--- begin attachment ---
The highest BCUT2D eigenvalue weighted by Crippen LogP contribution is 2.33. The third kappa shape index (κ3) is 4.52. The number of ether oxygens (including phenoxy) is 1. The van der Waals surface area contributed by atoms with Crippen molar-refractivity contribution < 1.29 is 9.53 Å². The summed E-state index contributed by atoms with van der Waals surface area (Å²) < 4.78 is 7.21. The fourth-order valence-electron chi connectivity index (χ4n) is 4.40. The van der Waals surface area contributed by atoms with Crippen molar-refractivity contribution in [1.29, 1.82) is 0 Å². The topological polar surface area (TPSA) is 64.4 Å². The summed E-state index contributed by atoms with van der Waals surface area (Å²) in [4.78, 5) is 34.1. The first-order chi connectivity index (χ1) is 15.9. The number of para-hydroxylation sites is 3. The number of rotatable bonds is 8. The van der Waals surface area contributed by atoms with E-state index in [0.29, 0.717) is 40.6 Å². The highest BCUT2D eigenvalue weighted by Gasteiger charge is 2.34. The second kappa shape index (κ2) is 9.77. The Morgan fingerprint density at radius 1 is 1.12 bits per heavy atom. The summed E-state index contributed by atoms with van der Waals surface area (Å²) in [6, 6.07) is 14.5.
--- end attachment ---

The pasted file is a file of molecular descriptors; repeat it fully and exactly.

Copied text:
The highest BCUT2D eigenvalue weighted by Crippen LogP contribution is 2.33. The third kappa shape index (κ3) is 4.52. The number of ether oxygens (including phenoxy) is 1. The van der Waals surface area contributed by atoms with Crippen molar-refractivity contribution < 1.29 is 9.53 Å². The summed E-state index contributed by atoms with van der Waals surface area (Å²) < 4.78 is 7.21. The fourth-order valence-electron chi connectivity index (χ4n) is 4.40. The van der Waals surface area contributed by atoms with Crippen molar-refractivity contribution in [1.29, 1.82) is 0 Å². The topological polar surface area (TPSA) is 64.4 Å². The summed E-state index contributed by atoms with van der Waals surface area (Å²) in [4.78, 5) is 34.1. The first-order chi connectivity index (χ1) is 15.9. The number of para-hydroxylation sites is 3. The number of rotatable bonds is 8. The van der Waals surface area contributed by atoms with E-state index in [0.29, 0.717) is 40.6 Å². The highest BCUT2D eigenvalue weighted by Gasteiger charge is 2.34. The second kappa shape index (κ2) is 9.77. The Morgan fingerprint density at radius 1 is 1.12 bits per heavy atom. The summed E-state index contributed by atoms with van der Waals surface area (Å²) in [6, 6.07) is 14.5.